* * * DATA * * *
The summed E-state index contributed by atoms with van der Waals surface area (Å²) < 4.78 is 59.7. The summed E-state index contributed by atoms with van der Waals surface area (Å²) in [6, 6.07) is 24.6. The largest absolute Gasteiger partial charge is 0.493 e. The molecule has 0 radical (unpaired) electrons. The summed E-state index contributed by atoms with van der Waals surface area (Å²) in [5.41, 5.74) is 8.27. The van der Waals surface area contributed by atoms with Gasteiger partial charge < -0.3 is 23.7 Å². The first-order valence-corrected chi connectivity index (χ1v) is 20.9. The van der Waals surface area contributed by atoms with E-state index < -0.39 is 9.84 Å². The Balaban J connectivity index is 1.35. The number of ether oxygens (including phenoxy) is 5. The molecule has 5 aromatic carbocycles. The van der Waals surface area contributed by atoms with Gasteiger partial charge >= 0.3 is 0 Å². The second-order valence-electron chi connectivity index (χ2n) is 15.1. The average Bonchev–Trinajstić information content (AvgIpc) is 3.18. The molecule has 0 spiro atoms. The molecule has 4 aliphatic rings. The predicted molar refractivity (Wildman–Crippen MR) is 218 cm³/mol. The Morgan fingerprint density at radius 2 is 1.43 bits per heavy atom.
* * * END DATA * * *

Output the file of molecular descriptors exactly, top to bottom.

The summed E-state index contributed by atoms with van der Waals surface area (Å²) < 4.78 is 59.7. The summed E-state index contributed by atoms with van der Waals surface area (Å²) in [6, 6.07) is 24.6. The largest absolute Gasteiger partial charge is 0.493 e. The molecule has 0 radical (unpaired) electrons. The summed E-state index contributed by atoms with van der Waals surface area (Å²) in [5.41, 5.74) is 8.27. The van der Waals surface area contributed by atoms with Gasteiger partial charge < -0.3 is 23.7 Å². The first-order valence-corrected chi connectivity index (χ1v) is 20.9. The van der Waals surface area contributed by atoms with E-state index < -0.39 is 9.84 Å². The Balaban J connectivity index is 1.35. The number of ether oxygens (including phenoxy) is 5. The molecule has 5 aromatic carbocycles. The van der Waals surface area contributed by atoms with Gasteiger partial charge >= 0.3 is 0 Å². The second-order valence-electron chi connectivity index (χ2n) is 15.1. The average Bonchev–Trinajstić information content (AvgIpc) is 3.18. The molecule has 0 spiro atoms. The molecule has 4 aliphatic rings. The predicted molar refractivity (Wildman–Crippen MR) is 218 cm³/mol. The Morgan fingerprint density at radius 2 is 1.43 bits per heavy atom.